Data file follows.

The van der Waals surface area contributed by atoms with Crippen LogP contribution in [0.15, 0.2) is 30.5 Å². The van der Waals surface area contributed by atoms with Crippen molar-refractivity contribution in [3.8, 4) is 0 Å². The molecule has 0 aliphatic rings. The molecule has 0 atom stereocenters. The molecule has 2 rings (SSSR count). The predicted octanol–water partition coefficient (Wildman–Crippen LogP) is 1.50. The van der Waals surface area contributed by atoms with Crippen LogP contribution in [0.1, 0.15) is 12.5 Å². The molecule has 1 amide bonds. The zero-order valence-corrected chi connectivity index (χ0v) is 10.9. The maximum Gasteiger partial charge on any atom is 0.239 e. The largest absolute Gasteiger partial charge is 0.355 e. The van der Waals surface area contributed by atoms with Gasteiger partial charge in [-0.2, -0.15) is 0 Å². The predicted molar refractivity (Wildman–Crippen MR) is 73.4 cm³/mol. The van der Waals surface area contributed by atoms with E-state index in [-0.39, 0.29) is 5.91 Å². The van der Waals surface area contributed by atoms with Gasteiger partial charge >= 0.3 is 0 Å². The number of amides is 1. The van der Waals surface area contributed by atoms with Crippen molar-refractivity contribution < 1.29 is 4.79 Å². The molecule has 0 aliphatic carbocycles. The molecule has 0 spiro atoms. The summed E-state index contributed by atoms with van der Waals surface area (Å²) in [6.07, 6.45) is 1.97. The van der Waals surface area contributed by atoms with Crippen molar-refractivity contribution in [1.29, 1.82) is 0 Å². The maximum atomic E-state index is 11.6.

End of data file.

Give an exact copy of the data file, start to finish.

The van der Waals surface area contributed by atoms with Crippen LogP contribution in [0.15, 0.2) is 30.5 Å². The van der Waals surface area contributed by atoms with Crippen molar-refractivity contribution in [3.8, 4) is 0 Å². The molecule has 0 aliphatic rings. The molecule has 0 atom stereocenters. The molecule has 2 rings (SSSR count). The predicted octanol–water partition coefficient (Wildman–Crippen LogP) is 1.50. The van der Waals surface area contributed by atoms with Crippen LogP contribution in [0.1, 0.15) is 12.5 Å². The molecule has 1 amide bonds. The zero-order valence-corrected chi connectivity index (χ0v) is 10.9. The maximum Gasteiger partial charge on any atom is 0.239 e. The largest absolute Gasteiger partial charge is 0.355 e. The van der Waals surface area contributed by atoms with Gasteiger partial charge in [-0.2, -0.15) is 0 Å². The predicted molar refractivity (Wildman–Crippen MR) is 73.4 cm³/mol. The van der Waals surface area contributed by atoms with E-state index in [-0.39, 0.29) is 5.91 Å². The van der Waals surface area contributed by atoms with Gasteiger partial charge >= 0.3 is 0 Å². The number of amides is 1. The van der Waals surface area contributed by atoms with Crippen molar-refractivity contribution < 1.29 is 4.79 Å². The molecule has 0 aliphatic carbocycles. The molecule has 0 spiro atoms. The summed E-state index contributed by atoms with van der Waals surface area (Å²) in [6.07, 6.45) is 1.97. The van der Waals surface area contributed by atoms with Crippen molar-refractivity contribution in [1.29, 1.82) is 0 Å². The maximum atomic E-state index is 11.6.